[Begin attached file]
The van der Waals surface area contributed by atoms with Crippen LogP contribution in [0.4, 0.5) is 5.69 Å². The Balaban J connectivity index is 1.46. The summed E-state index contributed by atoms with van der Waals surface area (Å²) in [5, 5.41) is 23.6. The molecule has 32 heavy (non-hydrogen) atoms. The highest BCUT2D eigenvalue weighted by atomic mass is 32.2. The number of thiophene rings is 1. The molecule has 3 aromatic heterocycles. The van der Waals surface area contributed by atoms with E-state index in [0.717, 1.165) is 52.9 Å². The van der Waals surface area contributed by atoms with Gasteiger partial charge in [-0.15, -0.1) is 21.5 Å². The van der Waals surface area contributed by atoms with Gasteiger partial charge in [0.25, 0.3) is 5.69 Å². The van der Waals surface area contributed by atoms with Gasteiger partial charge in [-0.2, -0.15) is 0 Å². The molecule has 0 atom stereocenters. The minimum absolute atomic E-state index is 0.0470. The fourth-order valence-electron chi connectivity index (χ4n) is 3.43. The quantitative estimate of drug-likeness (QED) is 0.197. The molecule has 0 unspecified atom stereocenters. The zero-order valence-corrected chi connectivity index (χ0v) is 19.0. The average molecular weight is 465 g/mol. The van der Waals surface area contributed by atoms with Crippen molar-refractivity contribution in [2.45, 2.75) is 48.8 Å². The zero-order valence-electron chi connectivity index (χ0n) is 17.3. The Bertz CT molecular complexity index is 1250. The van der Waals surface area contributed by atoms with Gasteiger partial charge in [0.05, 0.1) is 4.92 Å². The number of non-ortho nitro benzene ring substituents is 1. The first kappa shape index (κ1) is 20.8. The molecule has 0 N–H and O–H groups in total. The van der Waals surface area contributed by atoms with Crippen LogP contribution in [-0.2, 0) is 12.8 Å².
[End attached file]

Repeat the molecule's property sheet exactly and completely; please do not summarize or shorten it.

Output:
The van der Waals surface area contributed by atoms with Crippen LogP contribution in [0.4, 0.5) is 5.69 Å². The Balaban J connectivity index is 1.46. The summed E-state index contributed by atoms with van der Waals surface area (Å²) in [5, 5.41) is 23.6. The molecule has 32 heavy (non-hydrogen) atoms. The highest BCUT2D eigenvalue weighted by atomic mass is 32.2. The number of thiophene rings is 1. The molecule has 3 aromatic heterocycles. The van der Waals surface area contributed by atoms with E-state index in [0.717, 1.165) is 52.9 Å². The van der Waals surface area contributed by atoms with Gasteiger partial charge in [-0.15, -0.1) is 21.5 Å². The van der Waals surface area contributed by atoms with Gasteiger partial charge in [0.25, 0.3) is 5.69 Å². The van der Waals surface area contributed by atoms with Gasteiger partial charge in [-0.2, -0.15) is 0 Å². The molecule has 0 atom stereocenters. The minimum absolute atomic E-state index is 0.0470. The fourth-order valence-electron chi connectivity index (χ4n) is 3.43. The quantitative estimate of drug-likeness (QED) is 0.197. The molecule has 0 unspecified atom stereocenters. The zero-order valence-corrected chi connectivity index (χ0v) is 19.0. The average molecular weight is 465 g/mol. The van der Waals surface area contributed by atoms with Crippen molar-refractivity contribution in [2.45, 2.75) is 48.8 Å². The zero-order valence-electron chi connectivity index (χ0n) is 17.3. The Bertz CT molecular complexity index is 1250. The van der Waals surface area contributed by atoms with Gasteiger partial charge in [0.05, 0.1) is 4.92 Å². The number of non-ortho nitro benzene ring substituents is 1. The first kappa shape index (κ1) is 20.8. The molecule has 0 N–H and O–H groups in total. The van der Waals surface area contributed by atoms with Crippen LogP contribution in [-0.2, 0) is 12.8 Å².